A bank account can be levied when a creditor wants the owner of the bank account to pay their outstanding debt. In short, a bank levy means that the bank account is frozen while the value of the outstanding debt is transferred from it to the creditor. The IRS tends to be use bank levies the most, but it is important to note that other creditors can use the measure as well when the owner of a bank account has outstanding debt that must be repaid.
Naturally, a bank account being levied can come as a serious shock to the owner of the bank account as well as a serious inconvenience, particularly if they were unaware of what was happening. This is not as uncommon as it sounds because some accounts can be held jointly between more than one person, meaning that the actions of one person can cause the joint account to be levied without the foreknowledge of the other people with their names listed on it. For example, one potential scenario is a joint account held between a parent and a child, which has been levied by the IRS because of the parent’s unpaid taxes.
Although it sounds tragic, it is something that has happened in the past and can be expected to continue happening in the future, meaning that there is a need for answers for those who encounter it in the course of their daily lives.
What Can You Do When Your Bank Account Is Levied Because of Someone Else’s Unpaid Taxes?
Generally speaking, the IRS is not particularly sympathetic to claims that a joint account should not be levied because only one of the owners of the joint account had unpaid taxes while the rest were up-to-date on their tax obligations. In fact, it should be noted that the Supreme Court of the United States has explicitly ruled that the interest of someone with unpaid taxes includes all of the funds held in a joint account so long as they are capable of unlimited withdrawals from the joint account, which is not exactly encouraging news for those who would like to challenge said outcome.
However, it should be noted that the IRS can make mistakes, meaning that it will sometimes take more than what the person with unpaid taxes was entitled to. As a result, those who wish to challenge such mistakes should make sure to contact their local Taxpayer Advocate Service as soon as possible since that is the part of the IRS that is responsible for hearing such complaints and attempting to address them in a mutually satisfactory manner. It should be noted that since different cases can have different circumstances, there is no guarantee to the outcome of such a complaint. Instead, the result will differ from case to case, much as how the interest of the person with unpaid taxes in the joint account will differ from case to case.
With that said, it is interesting to note that the IRS is not without sympathy for certain people who are caught in unfortunate circumstances for no fault of their own, which should come as welcome news to children with joint bank accounts that have been levied because of the mistakes of their parents. In short, the IRS explicitly mentions that minors sometimes cannot open bank accounts under their own names. As a result, while the funds in those bank accounts belong to them, they are actually being held under the names of their parents, thus making them eligible for levying. However, the IRS recognizes that levying the funds from the minors would be a case of wrongful levying, meaning that it is willing to reverse what has been done to them so long as it can be proven that the funds belonged to the children rather than the parents. Before attempting to recover the levied funds in this manner, interested individuals should make sure to speak with someone with the relevant tax expertise and experience since that will provide them with the knowledge that they need to maximize their chances of success. With taxes as with many things in the field of finance, being fully-informed is absolutely essential for ensuring a decent outcome, particularly when the stakes are so high as in these cases.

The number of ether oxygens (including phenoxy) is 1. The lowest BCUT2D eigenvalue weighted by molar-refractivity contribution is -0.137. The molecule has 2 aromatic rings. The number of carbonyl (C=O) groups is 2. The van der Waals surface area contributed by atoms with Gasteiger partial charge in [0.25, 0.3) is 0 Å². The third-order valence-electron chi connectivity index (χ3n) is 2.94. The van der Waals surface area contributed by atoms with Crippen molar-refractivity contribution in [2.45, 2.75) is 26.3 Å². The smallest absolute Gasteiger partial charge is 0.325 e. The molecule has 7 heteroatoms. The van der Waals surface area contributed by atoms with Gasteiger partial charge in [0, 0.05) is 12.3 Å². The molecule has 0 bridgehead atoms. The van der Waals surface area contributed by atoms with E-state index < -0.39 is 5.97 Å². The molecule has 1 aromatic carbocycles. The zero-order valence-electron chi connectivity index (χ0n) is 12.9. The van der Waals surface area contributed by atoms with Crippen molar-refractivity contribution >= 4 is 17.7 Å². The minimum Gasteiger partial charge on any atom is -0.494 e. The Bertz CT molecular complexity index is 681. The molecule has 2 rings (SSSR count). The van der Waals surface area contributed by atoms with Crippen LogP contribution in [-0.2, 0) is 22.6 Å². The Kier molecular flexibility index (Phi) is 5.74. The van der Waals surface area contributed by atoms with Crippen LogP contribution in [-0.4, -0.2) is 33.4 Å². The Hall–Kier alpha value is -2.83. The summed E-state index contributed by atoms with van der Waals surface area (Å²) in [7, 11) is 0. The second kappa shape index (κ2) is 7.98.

How Can You Prevent Your Bank Account From Being Levied Because of Someone Else’s Unpaid Taxes?
With that said, it is better to prevent levies than to challenge them. After all, an ounce of prevention is better than a pound of cure, not least because it means a lot less stress in the long run.
Fortunately, preventing a bank account from being levied because of someone else’s unpaid taxes is a simple and straightforward matter. In short, you should never use joint accounts because the funds held in them are considered to belong to all of the people with their names listed on them, meaning that the government is in the right to levy said funds if one of those people have unpaid taxes. Failing that, you should accept the risk that the funds in a joint account can be levied because of someone else’s actions, though there is a lot that you can do to minimize that risk. For example, you can make sure that the people with whom you share a joint account have healthy finances, which will minimize the chances of them failing to pay their taxes and thus incurring a levy in the process.
Summed up, if your bank account has been levied because of someone else’s unpaid taxes, you should not hesitate to challenge the levy as soon as possible. However, it is important to remember that you should always exercise an appropriate level of care and caution while engaging in any sort of financial dealing since that is what will keep your finances as healthy as possible. After all, there are all sorts of financial pitfalls out there, meaning that while being informed about them can save you from some of the most obvious, developing a healthy sense of skepticism will also serve you well when your knowledge fails you.